The Chinese economy continued to perform steadily in the third quarter, despite slight moderations in retail sales and fixed asset investment (FAI) growth rates. While it is unlikely to see downside surprises in economic data in the near term, much policy attention may turn to taming the runaway property prices.
Stabilising signals continued
In July/August, the Mainland’s economic growth continued to be supported by the stabilising external and domestic demand growth.
In USD terms, exports continued to grow at 5.3%YoY in July/August, the same pace of growth as 1H2017 (see Chart 1). This was due largely to the stabilising economic situations in major trading partners, such as the U.S. and E.U., where GDP growth beat market expectation and reached 3.1% and 2.4% YoY growth respectively in 2Q2017. With the approaching holiday season subject to favourable comparable base impact, export growth rate may climb steadily in the coming months.
Domestically, retail sales growth remained largely stable (see Chart 2), despite the fact that the rate of growth dipped slightly from 10.4% YoY in 1H2017 to 10.2% YoY in the first two months of 3Q2017. On the other hand, the momentum of online sales of consumer goods remained strong in the Mainland, soaring 31.8% YoY in the first eight months (34.7% YoY in July/August comparing to 30.9% YoY in 1H2017). As a whole, the data (i.e. online plus retail sales of consumer goods) suggested that domestic consumption growth remained very strong (+12.6% YoY), and its contribution to GDP growth will likely remain intact in the near term.
Comparatively speaking, investments growth in the Mainland has decelerated somewhat, with FAI growth dropping from 8.6% YoY in the first half to 5.2% YoY in July/August. In spite of varying magnitudes of moderation, the pressure was felt across companies in different ownership structure (i.e. both private and state-owned enterprises) and across sectors (see Table 1). It is noteworthy that investment in the real estate sector was a notable exception, but this trend may change because of the macro-prudential measures introduced by the various local governments.
Macro-prudential measures introduced to address property market risks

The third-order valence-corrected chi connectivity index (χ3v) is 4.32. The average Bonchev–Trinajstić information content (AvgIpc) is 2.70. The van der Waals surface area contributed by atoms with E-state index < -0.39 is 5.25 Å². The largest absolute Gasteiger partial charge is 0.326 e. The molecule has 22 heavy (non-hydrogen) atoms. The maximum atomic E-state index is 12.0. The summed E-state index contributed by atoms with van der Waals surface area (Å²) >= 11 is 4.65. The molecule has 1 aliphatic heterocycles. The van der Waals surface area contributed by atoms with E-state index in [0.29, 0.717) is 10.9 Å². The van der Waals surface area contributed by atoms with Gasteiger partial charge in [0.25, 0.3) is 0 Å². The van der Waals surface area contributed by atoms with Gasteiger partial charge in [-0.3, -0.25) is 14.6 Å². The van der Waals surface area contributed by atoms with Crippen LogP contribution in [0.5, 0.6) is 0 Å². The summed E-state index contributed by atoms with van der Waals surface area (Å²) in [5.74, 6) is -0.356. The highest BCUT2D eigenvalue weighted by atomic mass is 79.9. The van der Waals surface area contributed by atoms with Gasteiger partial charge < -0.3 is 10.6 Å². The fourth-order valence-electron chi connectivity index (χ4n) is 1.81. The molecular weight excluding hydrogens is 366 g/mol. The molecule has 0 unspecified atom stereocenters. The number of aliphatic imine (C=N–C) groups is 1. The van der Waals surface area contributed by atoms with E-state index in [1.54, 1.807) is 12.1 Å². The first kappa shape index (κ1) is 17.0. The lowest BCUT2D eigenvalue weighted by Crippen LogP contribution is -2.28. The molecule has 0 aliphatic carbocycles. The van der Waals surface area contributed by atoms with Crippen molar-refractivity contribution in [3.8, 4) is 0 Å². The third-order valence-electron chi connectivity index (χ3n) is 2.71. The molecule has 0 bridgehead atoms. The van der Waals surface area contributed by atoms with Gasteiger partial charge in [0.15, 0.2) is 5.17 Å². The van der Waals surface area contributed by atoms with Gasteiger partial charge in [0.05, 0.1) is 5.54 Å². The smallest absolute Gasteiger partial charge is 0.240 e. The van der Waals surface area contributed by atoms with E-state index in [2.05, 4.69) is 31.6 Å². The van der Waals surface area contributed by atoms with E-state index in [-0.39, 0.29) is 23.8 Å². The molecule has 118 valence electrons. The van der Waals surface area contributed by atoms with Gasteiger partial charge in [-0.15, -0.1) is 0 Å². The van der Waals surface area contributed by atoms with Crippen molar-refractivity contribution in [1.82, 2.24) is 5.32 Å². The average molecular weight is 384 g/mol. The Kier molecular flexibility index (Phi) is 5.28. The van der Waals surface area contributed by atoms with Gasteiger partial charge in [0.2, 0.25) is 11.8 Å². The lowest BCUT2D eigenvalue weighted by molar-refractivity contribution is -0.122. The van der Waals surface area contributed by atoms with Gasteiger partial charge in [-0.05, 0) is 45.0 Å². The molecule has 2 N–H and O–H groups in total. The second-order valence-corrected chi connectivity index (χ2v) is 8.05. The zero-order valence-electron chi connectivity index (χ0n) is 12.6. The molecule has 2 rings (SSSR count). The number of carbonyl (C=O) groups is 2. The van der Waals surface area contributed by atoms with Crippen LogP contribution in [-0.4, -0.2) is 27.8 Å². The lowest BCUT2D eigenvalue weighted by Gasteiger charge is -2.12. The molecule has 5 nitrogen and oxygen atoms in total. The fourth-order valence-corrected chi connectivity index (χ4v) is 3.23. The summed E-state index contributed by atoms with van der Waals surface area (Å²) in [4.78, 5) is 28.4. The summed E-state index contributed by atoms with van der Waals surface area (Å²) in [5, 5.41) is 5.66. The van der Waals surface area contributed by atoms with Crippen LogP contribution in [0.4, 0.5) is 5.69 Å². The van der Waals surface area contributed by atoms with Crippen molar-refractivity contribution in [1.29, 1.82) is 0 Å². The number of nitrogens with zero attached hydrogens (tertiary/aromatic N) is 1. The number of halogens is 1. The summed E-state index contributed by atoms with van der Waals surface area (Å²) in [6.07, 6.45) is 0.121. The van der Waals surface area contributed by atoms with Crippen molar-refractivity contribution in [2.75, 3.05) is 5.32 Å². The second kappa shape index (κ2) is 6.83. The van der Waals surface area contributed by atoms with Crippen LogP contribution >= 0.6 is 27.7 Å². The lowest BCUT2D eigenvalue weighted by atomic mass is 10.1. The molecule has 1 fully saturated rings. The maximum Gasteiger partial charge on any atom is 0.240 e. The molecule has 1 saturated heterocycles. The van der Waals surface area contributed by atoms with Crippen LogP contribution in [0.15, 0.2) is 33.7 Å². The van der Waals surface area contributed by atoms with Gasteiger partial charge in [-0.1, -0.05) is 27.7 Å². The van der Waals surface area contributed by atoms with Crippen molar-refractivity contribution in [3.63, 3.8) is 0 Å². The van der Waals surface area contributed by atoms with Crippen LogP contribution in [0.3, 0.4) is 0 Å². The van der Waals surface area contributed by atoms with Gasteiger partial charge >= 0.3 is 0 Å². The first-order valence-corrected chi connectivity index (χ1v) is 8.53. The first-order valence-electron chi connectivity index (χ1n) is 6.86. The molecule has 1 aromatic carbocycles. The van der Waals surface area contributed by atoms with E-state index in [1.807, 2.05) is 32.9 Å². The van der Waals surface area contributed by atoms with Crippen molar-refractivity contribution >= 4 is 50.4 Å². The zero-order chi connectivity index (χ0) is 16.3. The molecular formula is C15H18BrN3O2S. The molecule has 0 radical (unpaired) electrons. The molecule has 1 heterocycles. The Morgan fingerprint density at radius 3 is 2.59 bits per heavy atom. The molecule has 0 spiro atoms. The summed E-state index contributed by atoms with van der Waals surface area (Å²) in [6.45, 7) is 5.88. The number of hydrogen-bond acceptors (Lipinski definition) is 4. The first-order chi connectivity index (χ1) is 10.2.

Property developers have been steadily increasing investment in residential projects since late 2015, with new home prices reaching new highs in most cities. However, recent data showed that 18 cities recorded price declines in August on a month on month basis (see Chart 3) – potentially the result of some macro-prudential measures – and could indicate that real estate investment could see less strength.
On the back of soaring property prices in first tier cities, tighter mortgage conditions have come into play as the People’s Bank of China’s (PBoC) reportedly urged banks to control lending to the property sector. As a result, Mainland cities, including Shenzhen and Beijing – where property prices soared 23.5% and 25.9% YoY in 2016 respectively – have seen moderation of prices recently.
According to Tencent News, over a hundred cities have introduced countercyclical measures, and the “government’s determination to tame property prices could not be deterred. Other news reports suggested that the PBoC have asked commercial banks to be more prudent in granting loans to their customers, and requested banks to investigate if there were any violations of the use of the proceeds of loans provided to customers (e.g. to check if some granted commercial/personal loans were used for property purchases). These actions should effectively reduce the liquidity going into the property market, and in turn weaken property investment demand.
With worries about slowing economic growth largely out of sight, policymakers may put stronger emphases on cooling property prices and reducing the Mainland’s indebtedness, which are two key issues to be highlighted in the 19th National Congress of the Communist Party of China – where the formal leadership selection process will take place and new leaders are expected to set out key policy priorities. As a result, more macro-prudential measures may be unveiled.
Measures to tame property price surges and stricter regulations on the approval of property related loans should be expected in the near term. However, as property related loans now account for 25.9% of the total portfolio of commercial banks, both Central and local governments would halt the introduction of macro-prudential measures to avoid meltdown of the property market. Therefore, while stabilisation of prices in certain cities could be within reach, the chance of seeing a plummet of property prices is slim.
 The growth rate was calculated using year-to-date value of online retail sales of goods.
 Tencent News (27 September, 2017)
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